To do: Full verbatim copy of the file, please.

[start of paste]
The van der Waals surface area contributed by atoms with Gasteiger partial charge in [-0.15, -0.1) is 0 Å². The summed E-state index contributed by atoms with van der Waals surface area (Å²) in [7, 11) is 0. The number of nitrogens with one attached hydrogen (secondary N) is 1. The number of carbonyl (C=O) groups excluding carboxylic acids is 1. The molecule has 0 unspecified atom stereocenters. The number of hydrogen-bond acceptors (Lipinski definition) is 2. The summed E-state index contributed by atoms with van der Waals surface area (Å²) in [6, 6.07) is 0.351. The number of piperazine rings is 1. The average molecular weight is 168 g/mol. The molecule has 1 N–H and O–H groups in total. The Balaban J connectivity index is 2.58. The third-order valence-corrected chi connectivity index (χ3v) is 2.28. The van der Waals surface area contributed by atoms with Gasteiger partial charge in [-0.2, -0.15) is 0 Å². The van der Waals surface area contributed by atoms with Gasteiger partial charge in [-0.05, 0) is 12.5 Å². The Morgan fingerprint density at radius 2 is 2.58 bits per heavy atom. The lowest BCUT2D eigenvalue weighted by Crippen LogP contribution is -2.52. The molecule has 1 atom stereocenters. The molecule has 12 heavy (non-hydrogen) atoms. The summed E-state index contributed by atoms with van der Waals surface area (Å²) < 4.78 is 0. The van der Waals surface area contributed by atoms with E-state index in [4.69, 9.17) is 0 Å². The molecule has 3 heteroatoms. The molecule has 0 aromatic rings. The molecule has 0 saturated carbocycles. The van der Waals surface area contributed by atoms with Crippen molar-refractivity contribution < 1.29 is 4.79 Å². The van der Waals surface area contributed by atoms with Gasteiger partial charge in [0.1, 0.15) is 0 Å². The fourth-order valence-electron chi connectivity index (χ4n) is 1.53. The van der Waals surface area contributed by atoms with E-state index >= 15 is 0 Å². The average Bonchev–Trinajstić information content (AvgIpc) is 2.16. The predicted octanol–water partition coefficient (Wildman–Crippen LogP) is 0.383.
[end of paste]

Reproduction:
The van der Waals surface area contributed by atoms with Gasteiger partial charge in [-0.15, -0.1) is 0 Å². The summed E-state index contributed by atoms with van der Waals surface area (Å²) in [7, 11) is 0. The number of nitrogens with one attached hydrogen (secondary N) is 1. The number of carbonyl (C=O) groups excluding carboxylic acids is 1. The molecule has 0 unspecified atom stereocenters. The number of hydrogen-bond acceptors (Lipinski definition) is 2. The summed E-state index contributed by atoms with van der Waals surface area (Å²) in [6, 6.07) is 0.351. The number of piperazine rings is 1. The average molecular weight is 168 g/mol. The molecule has 1 N–H and O–H groups in total. The Balaban J connectivity index is 2.58. The third-order valence-corrected chi connectivity index (χ3v) is 2.28. The van der Waals surface area contributed by atoms with Gasteiger partial charge in [-0.2, -0.15) is 0 Å². The van der Waals surface area contributed by atoms with Gasteiger partial charge in [-0.05, 0) is 12.5 Å². The Morgan fingerprint density at radius 2 is 2.58 bits per heavy atom. The lowest BCUT2D eigenvalue weighted by Crippen LogP contribution is -2.52. The molecule has 1 atom stereocenters. The molecule has 12 heavy (non-hydrogen) atoms. The summed E-state index contributed by atoms with van der Waals surface area (Å²) < 4.78 is 0. The van der Waals surface area contributed by atoms with E-state index in [4.69, 9.17) is 0 Å². The molecule has 3 heteroatoms. The molecule has 0 aromatic rings. The molecule has 0 saturated carbocycles. The van der Waals surface area contributed by atoms with Crippen molar-refractivity contribution < 1.29 is 4.79 Å². The van der Waals surface area contributed by atoms with Gasteiger partial charge in [0.1, 0.15) is 0 Å². The fourth-order valence-electron chi connectivity index (χ4n) is 1.53. The van der Waals surface area contributed by atoms with E-state index >= 15 is 0 Å². The average Bonchev–Trinajstić information content (AvgIpc) is 2.16. The predicted octanol–water partition coefficient (Wildman–Crippen LogP) is 0.383.